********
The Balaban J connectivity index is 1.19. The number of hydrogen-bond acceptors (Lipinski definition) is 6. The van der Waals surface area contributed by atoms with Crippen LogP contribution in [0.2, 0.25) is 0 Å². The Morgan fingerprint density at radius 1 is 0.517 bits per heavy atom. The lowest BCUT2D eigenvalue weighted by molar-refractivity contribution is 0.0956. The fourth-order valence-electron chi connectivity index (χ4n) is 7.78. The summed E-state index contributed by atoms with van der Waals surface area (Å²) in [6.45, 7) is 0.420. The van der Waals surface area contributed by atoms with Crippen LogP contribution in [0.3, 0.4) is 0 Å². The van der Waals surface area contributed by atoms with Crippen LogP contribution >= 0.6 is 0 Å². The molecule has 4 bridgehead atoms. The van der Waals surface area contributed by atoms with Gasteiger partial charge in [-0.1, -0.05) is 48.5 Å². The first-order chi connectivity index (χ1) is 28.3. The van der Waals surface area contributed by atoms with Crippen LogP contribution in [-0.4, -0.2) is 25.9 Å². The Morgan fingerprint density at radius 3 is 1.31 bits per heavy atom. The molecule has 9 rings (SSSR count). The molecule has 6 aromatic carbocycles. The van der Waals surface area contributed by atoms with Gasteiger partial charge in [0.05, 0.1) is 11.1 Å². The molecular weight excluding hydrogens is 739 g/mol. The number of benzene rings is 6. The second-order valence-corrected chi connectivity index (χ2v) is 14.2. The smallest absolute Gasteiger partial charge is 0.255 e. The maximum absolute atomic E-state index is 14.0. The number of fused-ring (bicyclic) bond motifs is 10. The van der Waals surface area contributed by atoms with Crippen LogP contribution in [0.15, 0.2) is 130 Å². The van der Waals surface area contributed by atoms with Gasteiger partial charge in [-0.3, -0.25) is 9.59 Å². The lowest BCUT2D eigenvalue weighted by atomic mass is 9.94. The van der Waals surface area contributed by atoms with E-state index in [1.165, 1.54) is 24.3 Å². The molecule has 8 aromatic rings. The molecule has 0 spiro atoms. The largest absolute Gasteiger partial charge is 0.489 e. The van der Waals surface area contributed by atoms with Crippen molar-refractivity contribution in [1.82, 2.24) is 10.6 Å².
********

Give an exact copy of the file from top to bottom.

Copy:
The Balaban J connectivity index is 1.19. The number of hydrogen-bond acceptors (Lipinski definition) is 6. The van der Waals surface area contributed by atoms with Crippen LogP contribution in [0.2, 0.25) is 0 Å². The Morgan fingerprint density at radius 1 is 0.517 bits per heavy atom. The lowest BCUT2D eigenvalue weighted by molar-refractivity contribution is 0.0956. The fourth-order valence-electron chi connectivity index (χ4n) is 7.78. The summed E-state index contributed by atoms with van der Waals surface area (Å²) in [6.45, 7) is 0.420. The van der Waals surface area contributed by atoms with Crippen LogP contribution in [0.3, 0.4) is 0 Å². The van der Waals surface area contributed by atoms with Crippen LogP contribution >= 0.6 is 0 Å². The molecule has 4 bridgehead atoms. The van der Waals surface area contributed by atoms with Gasteiger partial charge in [-0.1, -0.05) is 48.5 Å². The first-order chi connectivity index (χ1) is 28.3. The van der Waals surface area contributed by atoms with Crippen LogP contribution in [-0.4, -0.2) is 25.9 Å². The Morgan fingerprint density at radius 3 is 1.31 bits per heavy atom. The molecule has 9 rings (SSSR count). The molecule has 6 aromatic carbocycles. The van der Waals surface area contributed by atoms with Gasteiger partial charge in [0.05, 0.1) is 11.1 Å². The molecular weight excluding hydrogens is 739 g/mol. The number of benzene rings is 6. The second-order valence-corrected chi connectivity index (χ2v) is 14.2. The smallest absolute Gasteiger partial charge is 0.255 e. The maximum absolute atomic E-state index is 14.0. The number of fused-ring (bicyclic) bond motifs is 10. The van der Waals surface area contributed by atoms with Crippen LogP contribution in [0.15, 0.2) is 130 Å². The van der Waals surface area contributed by atoms with Gasteiger partial charge in [-0.3, -0.25) is 9.59 Å². The lowest BCUT2D eigenvalue weighted by atomic mass is 9.94. The van der Waals surface area contributed by atoms with E-state index in [1.165, 1.54) is 24.3 Å². The molecule has 8 aromatic rings. The molecule has 0 spiro atoms. The largest absolute Gasteiger partial charge is 0.489 e. The van der Waals surface area contributed by atoms with Crippen molar-refractivity contribution in [1.82, 2.24) is 10.6 Å².